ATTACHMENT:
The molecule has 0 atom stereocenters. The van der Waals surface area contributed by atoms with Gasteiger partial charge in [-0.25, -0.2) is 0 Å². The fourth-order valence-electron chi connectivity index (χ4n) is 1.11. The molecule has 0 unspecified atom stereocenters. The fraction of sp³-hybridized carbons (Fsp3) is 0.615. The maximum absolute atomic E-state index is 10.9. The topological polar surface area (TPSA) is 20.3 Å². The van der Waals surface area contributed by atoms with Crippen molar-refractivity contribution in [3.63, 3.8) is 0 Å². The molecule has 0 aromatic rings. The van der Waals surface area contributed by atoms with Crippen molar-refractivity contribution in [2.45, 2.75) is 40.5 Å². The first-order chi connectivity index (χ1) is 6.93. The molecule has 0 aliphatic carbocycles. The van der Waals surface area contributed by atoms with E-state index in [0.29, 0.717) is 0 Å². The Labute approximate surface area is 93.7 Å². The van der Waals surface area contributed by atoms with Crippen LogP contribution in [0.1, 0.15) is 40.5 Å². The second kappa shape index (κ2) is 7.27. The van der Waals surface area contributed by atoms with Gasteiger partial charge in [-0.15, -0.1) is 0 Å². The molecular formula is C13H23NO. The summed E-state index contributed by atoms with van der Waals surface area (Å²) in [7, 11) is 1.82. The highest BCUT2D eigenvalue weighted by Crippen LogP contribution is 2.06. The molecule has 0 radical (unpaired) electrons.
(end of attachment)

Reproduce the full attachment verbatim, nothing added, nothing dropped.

The molecule has 0 atom stereocenters. The van der Waals surface area contributed by atoms with Gasteiger partial charge in [-0.25, -0.2) is 0 Å². The fourth-order valence-electron chi connectivity index (χ4n) is 1.11. The molecule has 0 unspecified atom stereocenters. The fraction of sp³-hybridized carbons (Fsp3) is 0.615. The maximum absolute atomic E-state index is 10.9. The topological polar surface area (TPSA) is 20.3 Å². The van der Waals surface area contributed by atoms with Crippen molar-refractivity contribution in [3.63, 3.8) is 0 Å². The molecule has 0 aromatic rings. The van der Waals surface area contributed by atoms with Crippen molar-refractivity contribution in [2.45, 2.75) is 40.5 Å². The first-order chi connectivity index (χ1) is 6.93. The molecule has 0 aliphatic carbocycles. The van der Waals surface area contributed by atoms with E-state index in [0.29, 0.717) is 0 Å². The Labute approximate surface area is 93.7 Å². The van der Waals surface area contributed by atoms with Crippen LogP contribution in [0.1, 0.15) is 40.5 Å². The second kappa shape index (κ2) is 7.27. The van der Waals surface area contributed by atoms with Gasteiger partial charge in [-0.15, -0.1) is 0 Å². The molecular formula is C13H23NO. The summed E-state index contributed by atoms with van der Waals surface area (Å²) in [7, 11) is 1.82. The highest BCUT2D eigenvalue weighted by Crippen LogP contribution is 2.06. The molecule has 0 radical (unpaired) electrons.